Baltic PMs vow to tackle future energy shortage

  • 2005-05-25
  • From wire reports
RIGA - The Baltics' three prime ministers agreed last week to form a task force that will map out a strategic framework for the region's energy future.

Speaking to the press after their May 20 meeting, Estonian Prime Minister Andrus Ansip stressed that a common energy strategy was important since the Baltic states "do not want to depend on Russia's energy." He pointed out that the Estlink power cable project linking the Baltics' power grid with Finland was being implemented for this very reason.

He added that after 2010 there will be an energy shortage in the Baltics and Scandinavia, and building a new atomic plant should be considered. The perfect location, he said, would be Ignalina, since the Lithuanian town already has the infrastructure and experienced labor force.

Estonia, said Ansip, was considering participating in a new nuclear plant project.

"We are strong when we cooperate," he said.

This was music to the ears of Lithuanian Prime Minister Algirdas Brazauskas, who wants to see his country remain a major exporter of electricity in the region after the country shuts down the second unit of the Ignalina Nuclear Power Plant in 2009. Lithuania's leadership wants to build a new plant but understands that it won't be able to do so on its own.

The other option is linking the Baltics' energy grids to Scandinavia and Poland, and in April documents were signed officially commencing the Estlink project that call for construction of an underwater power cable that will hook up the Baltic and Nordic energy systems.

The project will be carried out by Nordic Energy Link, which was created by Latvia's Latvenergo, Estonia's Eesti Energia and Lithuania's Lietuvos Energija 's as well as two Finnish power companies, Helsingin Energia and Pohjolan Voima.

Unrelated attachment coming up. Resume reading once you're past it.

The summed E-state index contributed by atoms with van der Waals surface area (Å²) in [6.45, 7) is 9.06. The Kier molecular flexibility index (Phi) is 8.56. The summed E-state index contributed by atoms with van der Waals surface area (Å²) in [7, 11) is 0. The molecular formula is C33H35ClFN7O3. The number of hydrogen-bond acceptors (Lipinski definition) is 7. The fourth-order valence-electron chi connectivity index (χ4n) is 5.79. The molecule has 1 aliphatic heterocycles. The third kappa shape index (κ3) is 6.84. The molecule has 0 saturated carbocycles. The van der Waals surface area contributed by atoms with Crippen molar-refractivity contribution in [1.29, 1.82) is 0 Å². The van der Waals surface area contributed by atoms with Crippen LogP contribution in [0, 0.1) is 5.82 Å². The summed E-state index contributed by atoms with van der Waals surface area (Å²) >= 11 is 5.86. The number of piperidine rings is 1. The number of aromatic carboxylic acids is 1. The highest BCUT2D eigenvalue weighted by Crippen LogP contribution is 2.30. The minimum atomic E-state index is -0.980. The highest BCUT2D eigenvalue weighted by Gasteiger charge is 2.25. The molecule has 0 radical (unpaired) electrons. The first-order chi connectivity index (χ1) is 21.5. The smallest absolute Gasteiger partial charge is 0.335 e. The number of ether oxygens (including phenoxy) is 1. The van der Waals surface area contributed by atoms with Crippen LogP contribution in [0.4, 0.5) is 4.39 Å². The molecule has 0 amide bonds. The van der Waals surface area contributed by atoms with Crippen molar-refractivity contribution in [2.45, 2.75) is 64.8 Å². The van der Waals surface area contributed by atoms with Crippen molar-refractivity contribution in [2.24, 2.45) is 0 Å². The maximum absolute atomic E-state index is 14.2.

Speaking on the sidelines of the ministers' meeting at an international energy conference, Latvenergo President Karlis Mikelsons said that the Baltics' three main energy companies should concentrate on cooperating in order to foster the development of a unified regional energy market.

He recalled that in 2002 Latvian and Estonian leaders had considered merging Latvenergo and Eesti Energia, but nothing ever materialized. Mikelsons believes that it is necessary to return to the issue of cooperation among the energy companies of the three Baltic states, as the problem of dependence on energy imports have become topical again.

He said that it is imperative to think about building new electric power capacities in the region and that investments should be sought for this purpose. Mikelsons also said that the Baltic states should agree on common principles of market regulation.